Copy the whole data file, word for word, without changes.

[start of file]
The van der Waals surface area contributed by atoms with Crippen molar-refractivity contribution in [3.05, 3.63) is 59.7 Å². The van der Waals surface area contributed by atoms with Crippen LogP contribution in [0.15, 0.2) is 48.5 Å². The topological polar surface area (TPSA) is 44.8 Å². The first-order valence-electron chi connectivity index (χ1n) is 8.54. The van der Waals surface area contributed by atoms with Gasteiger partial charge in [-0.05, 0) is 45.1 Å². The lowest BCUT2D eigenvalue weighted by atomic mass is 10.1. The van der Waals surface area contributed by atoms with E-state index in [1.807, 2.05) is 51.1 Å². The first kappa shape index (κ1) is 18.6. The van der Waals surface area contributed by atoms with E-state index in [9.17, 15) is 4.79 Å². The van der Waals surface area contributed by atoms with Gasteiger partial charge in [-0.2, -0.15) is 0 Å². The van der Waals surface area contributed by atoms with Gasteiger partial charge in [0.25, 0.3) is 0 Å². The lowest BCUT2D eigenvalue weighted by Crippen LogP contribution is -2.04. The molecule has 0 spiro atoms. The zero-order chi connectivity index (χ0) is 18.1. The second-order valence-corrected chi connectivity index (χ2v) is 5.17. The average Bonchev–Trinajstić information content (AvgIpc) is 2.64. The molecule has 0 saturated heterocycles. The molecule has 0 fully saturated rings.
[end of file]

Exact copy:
The van der Waals surface area contributed by atoms with Crippen molar-refractivity contribution in [3.05, 3.63) is 59.7 Å². The van der Waals surface area contributed by atoms with Crippen LogP contribution in [0.15, 0.2) is 48.5 Å². The topological polar surface area (TPSA) is 44.8 Å². The first-order valence-electron chi connectivity index (χ1n) is 8.54. The van der Waals surface area contributed by atoms with Gasteiger partial charge in [-0.05, 0) is 45.1 Å². The lowest BCUT2D eigenvalue weighted by atomic mass is 10.1. The van der Waals surface area contributed by atoms with E-state index in [1.807, 2.05) is 51.1 Å². The first kappa shape index (κ1) is 18.6. The van der Waals surface area contributed by atoms with E-state index in [9.17, 15) is 4.79 Å². The van der Waals surface area contributed by atoms with Gasteiger partial charge in [-0.2, -0.15) is 0 Å². The van der Waals surface area contributed by atoms with Gasteiger partial charge in [0.25, 0.3) is 0 Å². The lowest BCUT2D eigenvalue weighted by Crippen LogP contribution is -2.04. The molecule has 0 spiro atoms. The zero-order chi connectivity index (χ0) is 18.1. The second-order valence-corrected chi connectivity index (χ2v) is 5.17. The average Bonchev–Trinajstić information content (AvgIpc) is 2.64. The molecule has 0 saturated heterocycles. The molecule has 0 fully saturated rings.